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Prospect Report: Miller

by Staff Writer / Boston Bruins -- Now in his first full season with Providence, defenseman Kevan Miller is very much enjoying his time with the P-Bruins.

“The coaches are great, the guys are great,” he said. “I don’t think I could ask for a better spot.

"I’ve been pretty fortunate – they’ve helped me learn a lot.”  

Miller learned plenty while attending the University of Vermont, where he served as captain for the Catamounts in his junior and senior seasons and finished his collegiate career with 5-25=30 totals in 144 NCAA games.

After his college season ended in March, he went on to play six games with Providence and made his professional debut last March 25 against the Worcester Sharks.

The transition from the college ranks to the pros is often hardest in the corners and Miller said that the Bruins want him to continue to improving on his physical play.
“Also making the first pass," explained Miller. "I think for a defensemen, especially in my position, you need to make the first pass and also to improve better on the offensive blueline a bit and getting my shot there."

Thus far, the physicality of the game hasn’t been a struggle, racking up 53 minutes in penalties, in addition to contributing one goal and nine assists for a total of 10 points this season.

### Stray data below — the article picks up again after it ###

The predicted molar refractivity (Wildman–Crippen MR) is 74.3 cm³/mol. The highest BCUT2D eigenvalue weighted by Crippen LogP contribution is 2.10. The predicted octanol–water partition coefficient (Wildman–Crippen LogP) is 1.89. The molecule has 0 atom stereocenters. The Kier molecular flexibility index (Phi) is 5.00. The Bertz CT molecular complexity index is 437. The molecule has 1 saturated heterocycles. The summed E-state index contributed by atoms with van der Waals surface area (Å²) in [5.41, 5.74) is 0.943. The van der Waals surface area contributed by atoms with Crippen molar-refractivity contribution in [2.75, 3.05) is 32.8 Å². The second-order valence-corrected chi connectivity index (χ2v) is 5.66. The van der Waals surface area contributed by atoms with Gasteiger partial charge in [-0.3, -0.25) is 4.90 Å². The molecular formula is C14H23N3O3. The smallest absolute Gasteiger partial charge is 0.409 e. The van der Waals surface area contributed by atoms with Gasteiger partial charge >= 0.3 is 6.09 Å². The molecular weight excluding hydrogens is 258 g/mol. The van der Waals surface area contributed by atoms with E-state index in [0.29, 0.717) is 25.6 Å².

The 24-year-old was invited to Boston Bruins training camp this past summer, earned a spot on the AHL roster and was signed to an entry-level contract on Oct. 21.

“I came into the year with high expectations,” Miller said. “Obviously my goal was to play in the NHL and I was pretty fortunate to sign a NHL contract.”

After growing up on the west coast, the Los Angeles native attended Berkshire School, a prep school in Western Massachusetts.

“My parents were pretty high on education rather than the junior [hockey] route,” said Miller, who was later recruited to go to University of Vermont and gave the Californian an easy intra-New England transition between high school and college.  

Miller has been fortunate enough to be able to play hockey at three very high, but very different levels –- the NCAA, the AHL, and in the NHL Bruins training camp -- and knows that each rung on the hockey ladder presents different challenges.

“Yeah it’s definitely faster and in some ways slower, [with] more skill,” Miller said of the professional ranks. “Guys slow the game down and are much more skilled and are fast when they need to be.”  

But nothing seems to dissuade Miller from his highest hockey aspirations, especially since he got a taste of what it is like to someday become an NHLer during training camp.

“I’m kind of putting the sky’s the limit for me right now,” he said.

---Elisabeth Flynn
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